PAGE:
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Arts & Entertainment

Erin Cluley Gallery’s Offshoot Wants to Help Texas Artists Sell Their Work

Cluley Projects' bold first show featuring Dallas’ Xxavier Edward Carter was a hit with patrons. Now it wants to help introduce more artists without representation to buyers.
By Lyndsay Knecht |
All photos by Kevin Todora, courtesy of John Miranda for Cluley Projects

Xxavier Edward Carter was surrounded by fragile works in progress last month as he prepared for two concurrent solo exhibitions in West Dallas. Circulate: 7 Works on Paper, a series of large pieces on newsprint weighed with ink, watercolor, and heavy tape, lay precariously on the carpeted living room floor of his home in North Dallas. 

“The movements needed to put it all together,” Carter said, were as important to Circulate as the materials themselves. Federal paperwork, receipts, and headlines were vehicles for abstractions in rich color, and, in the case of Black Summer, Carter’s own blood drawn by a trained phlebotomist for a performance at 500X gallery in August 2020.     

Circulate was the first show at Cluley Projects, a new satellite location to Dallas contemporary art mainstay Erin Cluley Gallery. Director Nell Potasznik Langford runs the space under Erin Cluley’s brand as a way to get work by regional artists without representation in front of potential buyers. The founding pair of curators aims to host experimental art and partner with independent curators at the gallery, a short wander downhill from the Belmont Hotel. Cluley Projects opened with Carter’s exhibition on Dallas Gallery Day, Saturday, April 17, and ran for a month. Every piece Carter installed at the gallery sold except Black Summer

Cluley Projects’ next show is a significant entry for Arlington-based artist John Miranda. Movidas: New Work, which opened on May 22. Miranda, who splits time between Del Rio and Texas, makes tactile paintings, textured drawings, and wooden sculptures that reflect the tether between rural and city life, the nurturing of his five sisters, and the presence of cultural markers Miranda first saw as design trends in Lowrider magazine in his upbringing as a Mexican American. Except for a brief pop-up appearance, Miranda’s work has been seen only by audiences at the University of Texas at Arlington, where he earned his undergraduate art degree, and at UT Tyler, where he was the recipient of a graduate fellowship for the fine arts program there.

“Me and a lot of my classmates, we’re pretty much making art because we love to make art. There are very few people who have that entrepreneurial mindset to really go out there and get involved,”  Miranda said. “They don’t really prepare us for networking in grad school.”

Introducing artists to the commercial gallery scene is an aim of Cluley Projects, but there’s also a desire to give patrons more dimensional experiences. The gallery is at 2123 Sylvan Ave. in West Dallas, less than a mile from Carter’s large-scale installation Anh Yēu Em at ex ovo, which opened on April 11 thanks in part to a grant from the city of Dallas. The dialogue between the two shows was exactly the sort of uncommon collaboration Cluley Projects’ founders want to help foster locally.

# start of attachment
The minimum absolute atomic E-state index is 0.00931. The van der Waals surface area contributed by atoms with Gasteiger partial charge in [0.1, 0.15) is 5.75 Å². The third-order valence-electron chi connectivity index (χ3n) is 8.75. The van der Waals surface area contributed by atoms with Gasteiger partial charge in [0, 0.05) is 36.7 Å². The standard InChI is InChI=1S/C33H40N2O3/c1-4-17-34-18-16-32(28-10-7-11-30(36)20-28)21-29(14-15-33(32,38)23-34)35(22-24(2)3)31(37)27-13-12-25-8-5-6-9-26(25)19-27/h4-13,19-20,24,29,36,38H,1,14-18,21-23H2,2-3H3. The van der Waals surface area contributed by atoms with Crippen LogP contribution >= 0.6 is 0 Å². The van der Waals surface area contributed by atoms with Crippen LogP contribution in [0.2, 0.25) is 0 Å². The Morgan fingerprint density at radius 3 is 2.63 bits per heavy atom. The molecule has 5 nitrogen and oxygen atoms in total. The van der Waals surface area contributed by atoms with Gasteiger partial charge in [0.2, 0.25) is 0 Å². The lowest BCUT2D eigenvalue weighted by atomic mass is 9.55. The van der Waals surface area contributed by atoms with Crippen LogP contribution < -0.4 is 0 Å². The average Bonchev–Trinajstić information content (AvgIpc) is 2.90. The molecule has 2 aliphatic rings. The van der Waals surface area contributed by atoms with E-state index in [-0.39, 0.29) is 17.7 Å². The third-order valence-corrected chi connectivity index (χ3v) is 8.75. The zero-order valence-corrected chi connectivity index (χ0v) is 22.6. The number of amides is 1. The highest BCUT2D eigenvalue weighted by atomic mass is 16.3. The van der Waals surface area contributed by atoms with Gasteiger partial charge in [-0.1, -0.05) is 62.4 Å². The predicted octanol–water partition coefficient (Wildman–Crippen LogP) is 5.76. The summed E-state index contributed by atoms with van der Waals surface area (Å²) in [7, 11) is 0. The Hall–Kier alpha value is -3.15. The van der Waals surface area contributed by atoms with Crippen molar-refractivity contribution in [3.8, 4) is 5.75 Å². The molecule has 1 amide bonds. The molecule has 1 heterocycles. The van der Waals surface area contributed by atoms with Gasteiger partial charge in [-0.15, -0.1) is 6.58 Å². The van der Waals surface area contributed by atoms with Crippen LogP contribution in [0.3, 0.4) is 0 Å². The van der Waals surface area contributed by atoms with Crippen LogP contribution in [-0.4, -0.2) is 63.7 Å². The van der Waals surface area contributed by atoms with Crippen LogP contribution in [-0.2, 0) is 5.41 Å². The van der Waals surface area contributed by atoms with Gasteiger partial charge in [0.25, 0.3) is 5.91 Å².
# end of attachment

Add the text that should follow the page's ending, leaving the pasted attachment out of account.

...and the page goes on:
“This is how I want to present my work from now on, in this mold of having things be in this expansive model that is immersive,” Carter said. 

Cluley Projects came together six months ago. A piece by Nick Nicosia, who’s on the Erin Cluley Gallery roster, caught the eye of a collector who’d been working with Langford. This collector acquired the work and played matchmaker for Cluley and Langford, who were both interested in starting something new. 

“There’s plenty of talent, but not enough exposure opportunities, and so this is a conversation I’ve been having for a long time with friends and other artists and collectors,” Langford said.  

“I had been thinking about a secondary space, and a place where you can try these different ideas, for new artists but also artists who’ve been doing this a long time, not necessarily young in age but maybe just early in their career. Or maybe they’ve been at it for a long time but haven’t had a platform or mentorship,” Cluley added. 

Erin Cluley Gallery was where you could find Francisco Moreno’s peculiar, large-scale Chapel, a wooden architectural structure walled with paintings inspired by the 12th century murals of the Hermitage of the Vera Cruz de Maderuelo, in 2018. It was acquired by the Dallas Museum of Art a year after out-of-town collectors and gallerists could gaze at the Chapel while waiting outside Cluley’s space to get tattoos for Friday the 13th at an offroad party thrown by the gallery during the Dallas Art Fair. 

This year’s art fair will be significant for Cluley, whose anchor gallery space is in the same building as the event’s offices in the Design District.  Independent curator Leslie Moody Castro will put an exhibition together for Cluley Projects and write the accompanying materials. Known for curating shows that invite the public to participate, Castro splits her time between Mexico City and Dallas; Langford and Cluley say that “regional” for them mostly, and loosely, means artists who identify in some way as Texas artists.

Miranda talked to patrons Saturday about the symbols in his work, a kind of language the artist describes as a “deep emotional reaction to a lived reality.” He, too, inspected his paintings and sculptures as installed at Cluley Projects and learned something. “It’s kind of hard because before [in my apartment], I kept looking at them, asking myself if the composition was right. Sometimes we don’t know when to stop,” he said. “When I saw them in the gallery I was like, oh, man, it was good the whole time.” 

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